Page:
Brdo pri Kranju, 13 September (STA) - Former Deutsche Bahn boss Hartmut Mehdorn, who acts as adviser for the Slovenian government, presented on Monday his proposal for a logistics holding that would tie up Slovenia's three biggest state-owned logistics companies: port operator Luka Koper, rail operator Slovenske zeleznice and logistics company Intereuropa.
Addressing a conference at Brdo pri Kranju, Mehdorn underlined that the Slovenian Logistics Holding would strengthen the competitive positions of Slovenske zeleznice and Luka Koper, while Intereuropa would benefit from efficient transport links.
It became clear in the past months that Slovenske zeleznice will not get the money it needs, while Luka Koper is facing an ever more demanding competition and Intereuropa's debt needs restructuring, Mehdorn said.
He pointed to three possible scenarios: not doing anything, restructuring the rail operator first and the other two companies later, or tackle all three together.
Ignoring the problem would cost Slovenia its good strategic position and cause financial losses, restructuring the rail operator first would cost EUR 250m but yield no results, thus Mehdorn believes restructuring and tying up the three companies would be the best option.
He believes that the three companies are too small to face competition individually, but together they could make a more cost-efficient logistics holding that would generate between EUR 800m and EUR 900m in turnover.
Before the holding can be created, there is the need to restructure Slovenske zeleznice, secure extra liquidity for Intereuropa and improve the performance of Luka Koper. The government would then need to approve the establishment of an integrated company, Mehdorn said.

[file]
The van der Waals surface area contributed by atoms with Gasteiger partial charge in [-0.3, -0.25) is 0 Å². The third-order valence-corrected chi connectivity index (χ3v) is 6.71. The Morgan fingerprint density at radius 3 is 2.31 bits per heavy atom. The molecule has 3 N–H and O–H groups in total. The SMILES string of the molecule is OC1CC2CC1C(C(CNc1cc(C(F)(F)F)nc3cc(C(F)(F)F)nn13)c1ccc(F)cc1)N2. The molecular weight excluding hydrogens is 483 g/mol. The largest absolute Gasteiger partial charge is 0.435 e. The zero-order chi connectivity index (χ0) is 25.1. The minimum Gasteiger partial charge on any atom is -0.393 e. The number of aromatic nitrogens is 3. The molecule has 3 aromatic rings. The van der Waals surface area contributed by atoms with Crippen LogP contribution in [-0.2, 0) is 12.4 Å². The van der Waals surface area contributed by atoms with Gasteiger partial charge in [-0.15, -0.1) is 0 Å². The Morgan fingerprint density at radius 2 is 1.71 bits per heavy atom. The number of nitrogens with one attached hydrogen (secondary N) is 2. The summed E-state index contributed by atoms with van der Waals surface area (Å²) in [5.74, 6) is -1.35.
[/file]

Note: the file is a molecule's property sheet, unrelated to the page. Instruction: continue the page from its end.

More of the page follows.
His proposal is that all three companies would be 100%-owned by the holding, which in turn would be majority-owned by the state. He said that the government might find an interesting foreign investor in the future, but advised that it kept an at least 51% stake in the holding.
The holding is to be controlled by a board of stakeholders and an supervisory board of experts. It would have an executive board comprised of the CEOs of Slovenske zeleznice, Luka Koper and Intereuropa, while the government would establish a special regulator body to prevent monopoly.
He believes that connecting the Koper port with road and rail transport would bring a number of synergies. Immediately the holding would save the companies some EUR 20m and EUR 40m later on. What is more, there would be no overlapping of investments, which would save around EUR 50m.
Prime Minister Borut Pahor, who opened the conference, said that the only aim behind the idea of a holding was not to rehabilitate the troubled Slovenske zeleznice. "It (the idea) arose because its creators had a broader picture in mind, Slovenia's entire logistics sector...."
"This is a decision too important to be made in haste - but we don't want to delay it either," Pahor said.
Transport Minister Patrick Vlacic noted that the interests of the three individual companies were indeed different, but he believes that the Koper port cannot reach its potential without modern rail infrastructure.
Currently the port transships some 16 million tonnes of cargo annually and is aiming for 40 million tonnes. "I can't imagine that these capacities could be transported on motorways."
Vlacic stressed that Slovenske zeleznice must modernise its business model. "Good rail infrastructure, a modern rail transporter and good hauling services are the conditions for success."